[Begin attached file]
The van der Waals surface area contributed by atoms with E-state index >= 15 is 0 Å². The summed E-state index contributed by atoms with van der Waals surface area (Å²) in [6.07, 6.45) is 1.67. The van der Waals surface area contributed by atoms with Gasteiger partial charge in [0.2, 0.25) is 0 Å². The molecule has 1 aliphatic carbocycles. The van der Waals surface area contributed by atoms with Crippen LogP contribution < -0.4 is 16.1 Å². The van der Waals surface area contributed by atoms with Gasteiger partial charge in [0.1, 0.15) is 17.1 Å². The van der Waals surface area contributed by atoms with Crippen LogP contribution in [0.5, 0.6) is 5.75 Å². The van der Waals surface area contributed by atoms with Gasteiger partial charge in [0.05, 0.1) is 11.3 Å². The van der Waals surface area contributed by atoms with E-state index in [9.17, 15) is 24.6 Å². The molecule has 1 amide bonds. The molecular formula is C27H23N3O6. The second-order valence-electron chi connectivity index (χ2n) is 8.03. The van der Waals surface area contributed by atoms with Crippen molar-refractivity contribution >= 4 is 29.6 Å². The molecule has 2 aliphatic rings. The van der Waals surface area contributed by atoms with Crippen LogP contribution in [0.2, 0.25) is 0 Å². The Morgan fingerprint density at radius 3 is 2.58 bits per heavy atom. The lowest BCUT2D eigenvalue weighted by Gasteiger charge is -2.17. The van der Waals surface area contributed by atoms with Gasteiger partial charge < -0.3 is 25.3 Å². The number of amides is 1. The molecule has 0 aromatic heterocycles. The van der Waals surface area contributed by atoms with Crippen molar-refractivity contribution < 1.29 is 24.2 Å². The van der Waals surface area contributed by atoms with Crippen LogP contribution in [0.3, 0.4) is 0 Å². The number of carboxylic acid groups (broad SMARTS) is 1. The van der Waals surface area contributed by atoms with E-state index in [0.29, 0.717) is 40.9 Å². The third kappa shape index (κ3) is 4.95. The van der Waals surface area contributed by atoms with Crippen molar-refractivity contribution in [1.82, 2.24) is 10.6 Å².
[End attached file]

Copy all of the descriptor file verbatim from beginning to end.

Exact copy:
The van der Waals surface area contributed by atoms with E-state index >= 15 is 0 Å². The summed E-state index contributed by atoms with van der Waals surface area (Å²) in [6.07, 6.45) is 1.67. The van der Waals surface area contributed by atoms with Gasteiger partial charge in [0.2, 0.25) is 0 Å². The molecule has 1 aliphatic carbocycles. The van der Waals surface area contributed by atoms with Crippen LogP contribution < -0.4 is 16.1 Å². The van der Waals surface area contributed by atoms with Gasteiger partial charge in [0.1, 0.15) is 17.1 Å². The van der Waals surface area contributed by atoms with Crippen LogP contribution in [0.5, 0.6) is 5.75 Å². The van der Waals surface area contributed by atoms with Gasteiger partial charge in [0.05, 0.1) is 11.3 Å². The van der Waals surface area contributed by atoms with E-state index in [9.17, 15) is 24.6 Å². The molecule has 1 amide bonds. The molecular formula is C27H23N3O6. The second-order valence-electron chi connectivity index (χ2n) is 8.03. The van der Waals surface area contributed by atoms with Crippen molar-refractivity contribution >= 4 is 29.6 Å². The molecule has 2 aliphatic rings. The van der Waals surface area contributed by atoms with Crippen LogP contribution in [0.2, 0.25) is 0 Å². The Morgan fingerprint density at radius 3 is 2.58 bits per heavy atom. The lowest BCUT2D eigenvalue weighted by Gasteiger charge is -2.17. The van der Waals surface area contributed by atoms with Gasteiger partial charge < -0.3 is 25.3 Å². The number of amides is 1. The molecule has 0 aromatic heterocycles. The van der Waals surface area contributed by atoms with Crippen molar-refractivity contribution < 1.29 is 24.2 Å². The van der Waals surface area contributed by atoms with Crippen LogP contribution in [0.3, 0.4) is 0 Å². The number of carboxylic acid groups (broad SMARTS) is 1. The van der Waals surface area contributed by atoms with E-state index in [0.29, 0.717) is 40.9 Å². The third kappa shape index (κ3) is 4.95. The van der Waals surface area contributed by atoms with Crippen molar-refractivity contribution in [1.82, 2.24) is 10.6 Å².